If you have somehow gotten the impression that I’d be giving up on defunding, you’ve obviously been reading the wrong newspaper. Today I suggest you take a look at the Pittsburgh Post-Gazette’s editorial page:
What the Congress must do now, if Mr. Bush continues to refuse the $50 billion with conditions, is simply to *pass no bill*, leaving the Pentagon to finance its activities with the $482 billion it has already been authorized. Secretary of Defense Robert M. Gates and the contractors behind the scenes will undoubtedly squawk, and the Republicans will posture politically, but the Democrats in the Congress, whom the electorate has counted on since November 2006 to bring the war to an end, will just have to take the heat. [Emphasis mine]
Actually, the editorial is from Sunday, but I’m not a regular reader of the Pittsburgh press. Now it seems like I will have to become one.
Speaker Pelosi and Chairman Obey have promised that they will not fund the war this year unless the President accepts a timeline for withdrawal. They must now make that requirement indefinite. If they do not, they will most likely have to fund the war in early spring. If they do that, they will have absolutely no excuse not to do so again in the fall. You will not have to be reminded of the very important event happening next fall.
We cannot allow Congress to submit another blank check. If that happens, Congress will have funded the war several times with no meaningful concessions. Democrats will have done so.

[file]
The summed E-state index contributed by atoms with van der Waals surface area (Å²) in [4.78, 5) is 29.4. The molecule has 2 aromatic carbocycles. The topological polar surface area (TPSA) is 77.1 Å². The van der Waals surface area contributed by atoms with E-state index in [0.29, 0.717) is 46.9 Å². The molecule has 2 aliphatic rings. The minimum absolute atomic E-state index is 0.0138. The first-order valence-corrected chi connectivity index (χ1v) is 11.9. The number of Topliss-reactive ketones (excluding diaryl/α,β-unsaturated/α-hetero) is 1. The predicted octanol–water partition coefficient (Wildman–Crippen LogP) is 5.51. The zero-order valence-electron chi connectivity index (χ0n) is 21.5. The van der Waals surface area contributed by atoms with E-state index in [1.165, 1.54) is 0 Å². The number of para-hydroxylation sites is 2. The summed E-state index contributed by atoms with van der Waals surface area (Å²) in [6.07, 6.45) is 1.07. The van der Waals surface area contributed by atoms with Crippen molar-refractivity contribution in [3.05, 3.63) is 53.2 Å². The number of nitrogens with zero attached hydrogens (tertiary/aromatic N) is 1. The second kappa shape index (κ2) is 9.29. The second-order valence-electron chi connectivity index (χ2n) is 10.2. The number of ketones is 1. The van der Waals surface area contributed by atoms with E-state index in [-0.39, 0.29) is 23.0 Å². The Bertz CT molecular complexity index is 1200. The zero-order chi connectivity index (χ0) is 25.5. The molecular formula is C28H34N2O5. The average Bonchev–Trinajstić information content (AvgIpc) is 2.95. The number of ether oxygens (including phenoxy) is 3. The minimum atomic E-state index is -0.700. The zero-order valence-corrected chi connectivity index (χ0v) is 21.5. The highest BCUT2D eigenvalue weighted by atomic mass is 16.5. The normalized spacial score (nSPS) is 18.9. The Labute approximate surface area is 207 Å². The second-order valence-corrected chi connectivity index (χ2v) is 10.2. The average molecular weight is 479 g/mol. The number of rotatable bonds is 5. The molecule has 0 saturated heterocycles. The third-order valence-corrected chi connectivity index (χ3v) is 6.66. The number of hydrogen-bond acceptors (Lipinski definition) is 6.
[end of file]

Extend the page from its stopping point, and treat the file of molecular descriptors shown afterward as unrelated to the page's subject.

The 2004 election was about Iraq, so was 2006; there is every reason to believe that 2008 will be again. And that’s the pragmatic reason for doing this: Pittsburgh is very Democratic, yes, but it is not, to my knowledge, a hotbed of antiwar activism. In fact, it is very much like Ohio, one of the two swing states in the northeast that’s a must win for us next year (the other is, of course, Pennsylvania). Democrats should be able to go back to the voters having fulfilled their mandate to end the war. If they do not, all bets about massive electoral gains in the House and the Senate will be off. Thus we have the nexus of good politics and good policy. Defund the war because it’s right to end it; defund the war because it’s politically smart; defund the war because it’s playing on swing state main street.